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Figurative Language Page Puzzler
Posted by: Risa

Got this idea from Christina4062 on the Second Grade Board
I went to a workshop on Thursday and one thing we learned about are "Page Puzzles". They are a good vocab review/sponge activity for the kiddos.

I made some up for my 2nd graders and posted them on my website... if you're interested go to the section for "teachers" and click on "files". You'll find them in the "p" section!

Christina her idea and instructions, I just couldn't wait. I worked on it 'till I got it done. (Good thing I don't have to go to work in the morning!) ;)

Christina's directions are on her "Page Puzzlers" but basically:
Print out a copy. Then cut apart the squares. You might want to save a page for your files before cutting apart. (I'm going to print this on cardstock and then laminate.)
Next put the pieces in an envelope and have them available for students to put together.
She also suggests that this can be used for groups where each team gets a set and competes to finish each puzzle.

I tried to use basic fonts that most computers have since I don't have Adobe Acrobat. I played with the shapes and sizes of text to try to make them more interesting to older students. If I make more I might decide to make them all in a more standard text. Of course, I haven't used it yet, so if anyone uses it, I'd like to know how it works out for you.

(Thanks a lot, Christina!)

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Here's another version of the same thing
Posted by: Risa

After taking some time to look over the original, I realized that students might just figure out how to put the shapes together without really knowing the definitions. I went back o the drawing board and tried to make a table with squares, so that the shapes might be interchangeable, but the definitions would need to be correctly matched up on all sides. I'm thinking it should be a bit more challenging, this way.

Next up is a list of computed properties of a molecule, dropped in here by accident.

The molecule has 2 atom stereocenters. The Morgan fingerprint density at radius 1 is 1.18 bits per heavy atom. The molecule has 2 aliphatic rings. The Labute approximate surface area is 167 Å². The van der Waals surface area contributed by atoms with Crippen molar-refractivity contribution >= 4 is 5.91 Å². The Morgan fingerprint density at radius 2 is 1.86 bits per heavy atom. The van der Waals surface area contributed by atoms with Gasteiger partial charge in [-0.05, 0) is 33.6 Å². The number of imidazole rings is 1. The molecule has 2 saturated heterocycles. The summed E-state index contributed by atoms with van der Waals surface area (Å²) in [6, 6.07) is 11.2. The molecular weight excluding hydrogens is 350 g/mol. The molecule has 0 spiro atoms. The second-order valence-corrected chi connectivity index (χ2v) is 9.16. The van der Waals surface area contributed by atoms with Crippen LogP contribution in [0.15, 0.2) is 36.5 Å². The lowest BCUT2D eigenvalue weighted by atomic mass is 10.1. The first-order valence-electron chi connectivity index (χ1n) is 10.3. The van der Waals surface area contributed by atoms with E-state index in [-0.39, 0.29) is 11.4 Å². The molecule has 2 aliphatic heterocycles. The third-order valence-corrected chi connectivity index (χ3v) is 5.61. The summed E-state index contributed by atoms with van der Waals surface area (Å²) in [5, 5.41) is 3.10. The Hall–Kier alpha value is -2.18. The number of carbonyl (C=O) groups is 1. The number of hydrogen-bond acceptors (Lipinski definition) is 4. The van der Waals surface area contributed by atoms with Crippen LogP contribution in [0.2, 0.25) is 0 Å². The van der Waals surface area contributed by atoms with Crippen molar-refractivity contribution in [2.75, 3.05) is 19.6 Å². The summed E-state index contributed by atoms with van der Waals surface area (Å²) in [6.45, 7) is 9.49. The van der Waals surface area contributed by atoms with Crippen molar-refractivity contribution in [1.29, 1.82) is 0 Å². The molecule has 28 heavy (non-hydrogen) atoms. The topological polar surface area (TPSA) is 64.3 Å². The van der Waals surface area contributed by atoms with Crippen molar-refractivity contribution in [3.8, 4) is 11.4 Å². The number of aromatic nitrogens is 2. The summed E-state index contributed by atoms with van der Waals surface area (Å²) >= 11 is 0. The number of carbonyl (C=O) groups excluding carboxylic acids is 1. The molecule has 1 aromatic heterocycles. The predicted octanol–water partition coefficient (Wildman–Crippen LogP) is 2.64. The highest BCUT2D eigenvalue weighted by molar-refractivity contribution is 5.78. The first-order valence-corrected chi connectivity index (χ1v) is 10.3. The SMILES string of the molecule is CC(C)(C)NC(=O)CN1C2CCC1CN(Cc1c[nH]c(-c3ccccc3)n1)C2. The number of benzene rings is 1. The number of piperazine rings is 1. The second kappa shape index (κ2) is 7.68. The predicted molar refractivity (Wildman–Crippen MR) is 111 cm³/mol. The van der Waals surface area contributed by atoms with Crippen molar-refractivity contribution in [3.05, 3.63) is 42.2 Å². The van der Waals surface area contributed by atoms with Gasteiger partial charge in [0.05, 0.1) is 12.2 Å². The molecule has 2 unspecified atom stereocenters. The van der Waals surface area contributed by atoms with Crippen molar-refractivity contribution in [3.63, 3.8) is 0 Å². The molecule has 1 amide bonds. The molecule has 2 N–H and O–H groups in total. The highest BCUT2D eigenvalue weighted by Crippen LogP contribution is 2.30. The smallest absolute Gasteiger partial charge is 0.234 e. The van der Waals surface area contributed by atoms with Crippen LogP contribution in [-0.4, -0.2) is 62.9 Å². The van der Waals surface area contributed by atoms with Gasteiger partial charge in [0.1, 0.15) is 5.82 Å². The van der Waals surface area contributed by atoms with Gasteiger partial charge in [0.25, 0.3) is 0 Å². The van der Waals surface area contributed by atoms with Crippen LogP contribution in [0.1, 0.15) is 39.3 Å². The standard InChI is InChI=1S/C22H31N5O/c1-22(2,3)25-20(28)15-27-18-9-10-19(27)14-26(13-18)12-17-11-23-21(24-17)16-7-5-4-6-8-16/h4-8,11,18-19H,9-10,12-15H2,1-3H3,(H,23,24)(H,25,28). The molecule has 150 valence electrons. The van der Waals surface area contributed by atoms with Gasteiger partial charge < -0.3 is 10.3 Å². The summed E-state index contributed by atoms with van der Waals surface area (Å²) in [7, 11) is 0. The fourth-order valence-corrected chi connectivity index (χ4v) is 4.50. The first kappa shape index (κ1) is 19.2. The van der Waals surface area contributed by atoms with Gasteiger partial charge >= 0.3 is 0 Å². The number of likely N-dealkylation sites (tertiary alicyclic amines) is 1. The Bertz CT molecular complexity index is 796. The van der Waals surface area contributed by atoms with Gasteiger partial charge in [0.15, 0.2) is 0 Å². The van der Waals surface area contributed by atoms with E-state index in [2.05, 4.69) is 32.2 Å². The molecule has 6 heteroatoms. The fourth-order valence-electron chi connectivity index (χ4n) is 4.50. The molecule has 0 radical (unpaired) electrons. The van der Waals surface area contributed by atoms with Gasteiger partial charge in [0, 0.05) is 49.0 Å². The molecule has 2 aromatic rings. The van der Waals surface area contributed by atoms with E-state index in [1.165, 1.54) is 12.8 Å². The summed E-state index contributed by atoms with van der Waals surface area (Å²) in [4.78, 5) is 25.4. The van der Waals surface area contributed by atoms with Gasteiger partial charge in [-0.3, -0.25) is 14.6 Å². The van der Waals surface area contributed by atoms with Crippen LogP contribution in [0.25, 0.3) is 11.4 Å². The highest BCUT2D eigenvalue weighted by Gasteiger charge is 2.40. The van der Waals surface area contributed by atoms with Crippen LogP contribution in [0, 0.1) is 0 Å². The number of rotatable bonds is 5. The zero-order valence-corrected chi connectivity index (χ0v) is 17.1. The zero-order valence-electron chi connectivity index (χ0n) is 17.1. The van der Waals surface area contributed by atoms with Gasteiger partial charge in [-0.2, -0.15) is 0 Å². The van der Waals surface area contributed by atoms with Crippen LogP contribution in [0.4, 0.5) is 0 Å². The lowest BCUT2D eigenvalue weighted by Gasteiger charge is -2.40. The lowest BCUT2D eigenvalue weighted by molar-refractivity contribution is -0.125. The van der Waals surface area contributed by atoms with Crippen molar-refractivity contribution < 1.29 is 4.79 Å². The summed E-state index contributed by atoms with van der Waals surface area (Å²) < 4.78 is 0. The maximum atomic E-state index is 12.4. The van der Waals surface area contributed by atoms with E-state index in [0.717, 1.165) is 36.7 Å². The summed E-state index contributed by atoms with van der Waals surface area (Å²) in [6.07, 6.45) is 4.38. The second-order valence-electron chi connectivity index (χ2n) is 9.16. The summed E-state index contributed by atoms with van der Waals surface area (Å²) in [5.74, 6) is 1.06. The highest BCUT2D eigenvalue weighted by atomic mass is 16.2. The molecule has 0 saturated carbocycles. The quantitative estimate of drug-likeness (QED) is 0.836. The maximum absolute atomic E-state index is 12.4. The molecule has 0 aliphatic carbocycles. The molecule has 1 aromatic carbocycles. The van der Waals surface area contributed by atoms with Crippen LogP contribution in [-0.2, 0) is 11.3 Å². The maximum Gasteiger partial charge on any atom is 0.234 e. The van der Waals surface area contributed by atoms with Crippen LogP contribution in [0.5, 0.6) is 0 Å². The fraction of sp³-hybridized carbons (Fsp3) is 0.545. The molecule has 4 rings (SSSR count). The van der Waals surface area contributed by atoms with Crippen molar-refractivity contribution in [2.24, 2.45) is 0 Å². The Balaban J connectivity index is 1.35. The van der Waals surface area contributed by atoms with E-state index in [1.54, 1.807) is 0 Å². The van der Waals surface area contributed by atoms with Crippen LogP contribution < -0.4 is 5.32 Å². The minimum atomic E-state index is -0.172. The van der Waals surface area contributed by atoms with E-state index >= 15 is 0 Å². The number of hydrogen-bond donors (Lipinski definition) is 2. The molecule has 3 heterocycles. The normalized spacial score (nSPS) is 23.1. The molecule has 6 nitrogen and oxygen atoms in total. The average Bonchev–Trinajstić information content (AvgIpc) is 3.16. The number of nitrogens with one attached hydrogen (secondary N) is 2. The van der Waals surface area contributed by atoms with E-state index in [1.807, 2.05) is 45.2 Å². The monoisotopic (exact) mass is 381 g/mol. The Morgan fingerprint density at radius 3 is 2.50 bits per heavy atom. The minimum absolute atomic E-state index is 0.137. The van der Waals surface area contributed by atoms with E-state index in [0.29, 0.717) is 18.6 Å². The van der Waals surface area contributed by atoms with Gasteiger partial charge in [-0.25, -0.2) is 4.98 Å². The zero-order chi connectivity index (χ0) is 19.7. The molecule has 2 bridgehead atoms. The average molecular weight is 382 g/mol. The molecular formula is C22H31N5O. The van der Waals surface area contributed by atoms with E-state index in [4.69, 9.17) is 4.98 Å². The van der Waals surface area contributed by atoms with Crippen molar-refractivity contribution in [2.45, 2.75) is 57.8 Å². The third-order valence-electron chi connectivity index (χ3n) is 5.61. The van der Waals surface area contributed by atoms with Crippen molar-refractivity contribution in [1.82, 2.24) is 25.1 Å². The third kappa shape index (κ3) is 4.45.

This 9 square puzzle has the same words and definitions with some being repeated. I'm eager to share it with my team and try it out with my students tomorrow! Thanks for your feedback, tammy and lynette!

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Figurative Language 'Finds'
Posted by: Risa

I was looking through my files and found a couple more pages you might be able to use.

Both pages were developed by my fourth grade colleague.

This attachment is a page we use throughout the school year for the different stories we read in our basal reader, our read-aloud or independent home reading.
It's divided into sections with the term, brief definition and example of
idiom, or
personification.As students read (or listen to) their stories, they write the examples they encounter. We use this page as a group for many stories before they are asked to use them independently. (We also keep track of these figurative language examples on sticky notes that are placed on the appropriate figurative language charts in the room.)

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Figurative Language Chart
Posted by: Risa

This attachment, also developed by my fourth grade team partner, is a page (or chart, if done on tag board) which the students create as partners or in teams.

I typed the explanation and some examples in red text, but after downloading it, delete the text you don't want and use the format with your students, if you decide to try this out.

(I haven't tried this activity personally, but my team partner has done this for several years.)

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In 5th grade
Posted by: shuntyswife

I introduced figurative language by reading More Parts by Ted Arnold...I love it as much as the kids do!

I let them go through magazines and cut out examples they found of each type of figurative language, advertisements are full of them.

To close it out, I let them make figurative language posters like you said-they illustrated their favorites. I put them in the hall under "Getting Figurative in Fifth". The whole elem. got a kick out of their interpretations!:)